Thunder Ranch USB Training Archives - I have access to excellent training locally, but one of my bucket list items was always to visit Gunsite or Thunder Ranch to take a class. While that's obviously not in the cards right now, Thunder Ranch is still offering Clint Smith's digital courses on USB thumb drives. If you know anything about Clint Smith, you know what to expect - salty, no-BS advice with a health dose of l-o-g-i-c.

Saturday, November 21, 2020

Books: The Homesman

I recently enjoyed The Homesman, a Western novel by Glendon Swarthout.  In the book, four wives have been driven insane by the travails of pioneer life. When none of their husbands volunteer to take them home to the East, the task falls to hardworking-but-plain spinster Mary Bee Cuddy and unscrupulous drifter George Briggs. Their odyssey takes them through ice storms, bandits, hostile native Americans, and con artists, but perhaps the greatest peril is the isolation and sorrow of the harsh frontier.

The Homesman takes a far more cynical view of the frontier than Swarthout's other big Western, The Shootist, which is probably why it took over two decades for the book to be adapted into a faithful but money-losing film by Tommy Lee Jones. Swarthout carefully researched 19th century life on the plains,  so there aren't many gunfights or wagon chases - just the West, in all its terrible desolation.

Thursday, November 05, 2020

Miscellany: Surefire E1B Backup MV review

I've carried my fair share of cheapo Chinese-made flashlights, as well as some pricey domestic options (your Elzettas and Malkoffs), but I keep coming back to Surefire. Their torches tend to be hideously expensive and dimmer than the competition, but they strike a good balance between reliability, durability, and portability that's hard to find anywhere else.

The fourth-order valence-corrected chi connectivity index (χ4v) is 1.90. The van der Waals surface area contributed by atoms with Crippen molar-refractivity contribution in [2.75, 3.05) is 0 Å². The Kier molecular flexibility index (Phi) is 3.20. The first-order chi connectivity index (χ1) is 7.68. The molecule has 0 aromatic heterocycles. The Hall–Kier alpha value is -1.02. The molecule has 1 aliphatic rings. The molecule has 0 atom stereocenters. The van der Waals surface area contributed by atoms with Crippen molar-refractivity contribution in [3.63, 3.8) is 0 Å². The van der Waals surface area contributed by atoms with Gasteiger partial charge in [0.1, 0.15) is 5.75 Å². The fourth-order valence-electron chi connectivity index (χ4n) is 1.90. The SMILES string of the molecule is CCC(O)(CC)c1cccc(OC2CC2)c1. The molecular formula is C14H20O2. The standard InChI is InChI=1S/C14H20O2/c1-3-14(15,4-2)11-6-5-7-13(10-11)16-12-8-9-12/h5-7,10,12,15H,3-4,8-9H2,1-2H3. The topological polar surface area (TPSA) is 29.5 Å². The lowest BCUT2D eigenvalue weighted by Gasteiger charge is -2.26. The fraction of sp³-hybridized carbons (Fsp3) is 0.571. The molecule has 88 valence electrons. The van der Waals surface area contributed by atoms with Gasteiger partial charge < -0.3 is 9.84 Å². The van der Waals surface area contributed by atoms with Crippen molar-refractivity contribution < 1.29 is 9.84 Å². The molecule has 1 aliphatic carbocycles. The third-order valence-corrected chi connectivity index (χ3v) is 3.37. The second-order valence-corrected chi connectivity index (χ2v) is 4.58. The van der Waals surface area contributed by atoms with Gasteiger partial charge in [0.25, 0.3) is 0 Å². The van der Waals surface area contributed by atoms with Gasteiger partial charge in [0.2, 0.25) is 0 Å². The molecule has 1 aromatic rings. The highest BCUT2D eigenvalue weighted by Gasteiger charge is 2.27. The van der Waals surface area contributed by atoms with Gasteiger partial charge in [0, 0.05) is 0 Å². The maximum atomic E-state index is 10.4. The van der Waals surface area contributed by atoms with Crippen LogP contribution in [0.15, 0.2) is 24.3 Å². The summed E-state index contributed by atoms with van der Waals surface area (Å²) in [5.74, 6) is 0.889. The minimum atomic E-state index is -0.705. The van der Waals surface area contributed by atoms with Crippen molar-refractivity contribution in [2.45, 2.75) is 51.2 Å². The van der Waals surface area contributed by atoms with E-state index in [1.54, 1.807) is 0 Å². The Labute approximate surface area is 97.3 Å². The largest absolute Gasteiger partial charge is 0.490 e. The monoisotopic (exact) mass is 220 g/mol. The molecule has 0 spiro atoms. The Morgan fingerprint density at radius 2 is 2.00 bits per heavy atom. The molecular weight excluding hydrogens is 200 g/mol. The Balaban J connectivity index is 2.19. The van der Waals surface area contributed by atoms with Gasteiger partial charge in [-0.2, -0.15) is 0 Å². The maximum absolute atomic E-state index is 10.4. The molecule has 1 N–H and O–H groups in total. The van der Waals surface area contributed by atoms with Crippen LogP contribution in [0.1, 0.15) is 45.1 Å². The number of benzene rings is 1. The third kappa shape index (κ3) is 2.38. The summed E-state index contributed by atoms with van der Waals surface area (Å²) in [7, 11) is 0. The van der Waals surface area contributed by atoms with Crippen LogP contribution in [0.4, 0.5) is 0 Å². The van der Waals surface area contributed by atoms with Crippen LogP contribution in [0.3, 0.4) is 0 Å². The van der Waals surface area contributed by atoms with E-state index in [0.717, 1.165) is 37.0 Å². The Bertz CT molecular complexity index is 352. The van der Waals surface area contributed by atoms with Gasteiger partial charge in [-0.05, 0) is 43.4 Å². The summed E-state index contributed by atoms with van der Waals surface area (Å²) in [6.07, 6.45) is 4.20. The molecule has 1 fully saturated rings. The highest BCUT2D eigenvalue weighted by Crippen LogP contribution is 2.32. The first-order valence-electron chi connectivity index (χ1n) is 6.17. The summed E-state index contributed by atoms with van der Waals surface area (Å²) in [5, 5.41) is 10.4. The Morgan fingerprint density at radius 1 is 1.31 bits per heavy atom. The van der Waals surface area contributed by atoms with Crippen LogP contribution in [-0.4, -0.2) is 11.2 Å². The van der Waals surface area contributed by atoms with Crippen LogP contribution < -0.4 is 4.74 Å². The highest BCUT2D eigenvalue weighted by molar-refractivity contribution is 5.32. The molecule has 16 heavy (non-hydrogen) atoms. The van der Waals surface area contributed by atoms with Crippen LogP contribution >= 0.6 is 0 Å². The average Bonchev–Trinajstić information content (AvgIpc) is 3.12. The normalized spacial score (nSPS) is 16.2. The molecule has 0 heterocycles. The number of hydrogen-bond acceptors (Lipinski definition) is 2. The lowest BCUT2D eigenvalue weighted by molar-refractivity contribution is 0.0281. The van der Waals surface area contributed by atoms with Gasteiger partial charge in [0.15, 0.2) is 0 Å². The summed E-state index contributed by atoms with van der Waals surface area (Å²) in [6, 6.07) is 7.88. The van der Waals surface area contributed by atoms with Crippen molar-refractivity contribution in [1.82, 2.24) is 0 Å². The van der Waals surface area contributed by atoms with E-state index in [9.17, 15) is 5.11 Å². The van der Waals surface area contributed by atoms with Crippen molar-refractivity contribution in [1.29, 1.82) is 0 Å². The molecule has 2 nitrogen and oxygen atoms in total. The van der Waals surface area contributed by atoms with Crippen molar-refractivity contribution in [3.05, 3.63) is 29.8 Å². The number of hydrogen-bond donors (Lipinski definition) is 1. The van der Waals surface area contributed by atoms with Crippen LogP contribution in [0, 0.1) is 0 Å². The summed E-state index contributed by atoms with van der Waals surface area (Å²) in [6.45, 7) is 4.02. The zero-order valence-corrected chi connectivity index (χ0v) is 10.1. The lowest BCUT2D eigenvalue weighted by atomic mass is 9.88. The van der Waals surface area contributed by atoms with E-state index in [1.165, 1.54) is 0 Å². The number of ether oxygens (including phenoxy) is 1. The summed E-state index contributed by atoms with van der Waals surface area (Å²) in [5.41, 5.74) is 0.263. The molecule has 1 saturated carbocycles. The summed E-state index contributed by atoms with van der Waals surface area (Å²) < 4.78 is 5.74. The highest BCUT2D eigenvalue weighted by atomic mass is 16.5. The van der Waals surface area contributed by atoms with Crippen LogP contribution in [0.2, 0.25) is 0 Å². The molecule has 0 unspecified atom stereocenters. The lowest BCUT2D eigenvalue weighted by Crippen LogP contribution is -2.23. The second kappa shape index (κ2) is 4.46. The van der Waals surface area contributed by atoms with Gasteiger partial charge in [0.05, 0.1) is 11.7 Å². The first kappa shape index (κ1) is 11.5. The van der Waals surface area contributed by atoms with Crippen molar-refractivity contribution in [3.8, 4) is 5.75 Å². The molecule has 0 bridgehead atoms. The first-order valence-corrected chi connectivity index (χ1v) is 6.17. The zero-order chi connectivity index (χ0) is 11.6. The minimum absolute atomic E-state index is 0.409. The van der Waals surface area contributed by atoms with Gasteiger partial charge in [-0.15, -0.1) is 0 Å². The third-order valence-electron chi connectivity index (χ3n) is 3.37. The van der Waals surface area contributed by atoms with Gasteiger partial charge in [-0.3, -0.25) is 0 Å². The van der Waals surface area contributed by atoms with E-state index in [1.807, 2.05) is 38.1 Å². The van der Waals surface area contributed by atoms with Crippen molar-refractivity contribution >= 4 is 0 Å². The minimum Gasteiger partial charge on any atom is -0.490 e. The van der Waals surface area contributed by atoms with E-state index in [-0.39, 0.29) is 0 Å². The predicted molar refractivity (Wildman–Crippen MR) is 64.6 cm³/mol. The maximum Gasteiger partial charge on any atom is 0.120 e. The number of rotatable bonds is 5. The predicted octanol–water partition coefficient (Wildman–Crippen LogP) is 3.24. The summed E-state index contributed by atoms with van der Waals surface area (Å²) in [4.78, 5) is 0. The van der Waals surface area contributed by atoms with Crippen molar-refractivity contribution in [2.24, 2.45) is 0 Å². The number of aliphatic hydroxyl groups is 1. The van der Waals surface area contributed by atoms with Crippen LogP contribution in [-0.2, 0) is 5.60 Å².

Case in point - the Surefire E1B Backup MV. I know for a fact that this flashlight is incredibly tough; it survived a trip through a washing machine and dryer without being any worse for wear. And the E1B was only accidentally thrown in the laundry because it carries discretely in a back pocket with a sturdy two-way clip, despite the somewhat bulbous head.

The Backup uses Surefire's "MaxVision" beam, which puts out a flood or wall of light rather than throwing out a tight hotspot.  If you need to light something up at distance in the sticks, it's suboptimal, but the beam works well for lighting up a room, a dark parking garage, or a city alleyway. Output is rated at 400 lumens on high and 5 lumens on low. The light always defaults to high, and you select between the modes by tapping the tailswitch, with constant-on accessed by clicking in the switch.

Despite the tactical-sounding name, the E1B Backup is actually ill-suited for weaponlight work. The switch methodology makes it risky to use momentary, since if you pulse the light for less than 2 seconds in a fight you'll switch to the anemic low mode. Another drawback is that the tailswitch is not shrouded, which means the light cannot tailstand and can (rarely) get switched on in the pocket. As an EDC light, though, this is a good competitive option so long as you can swing the $140 asking price .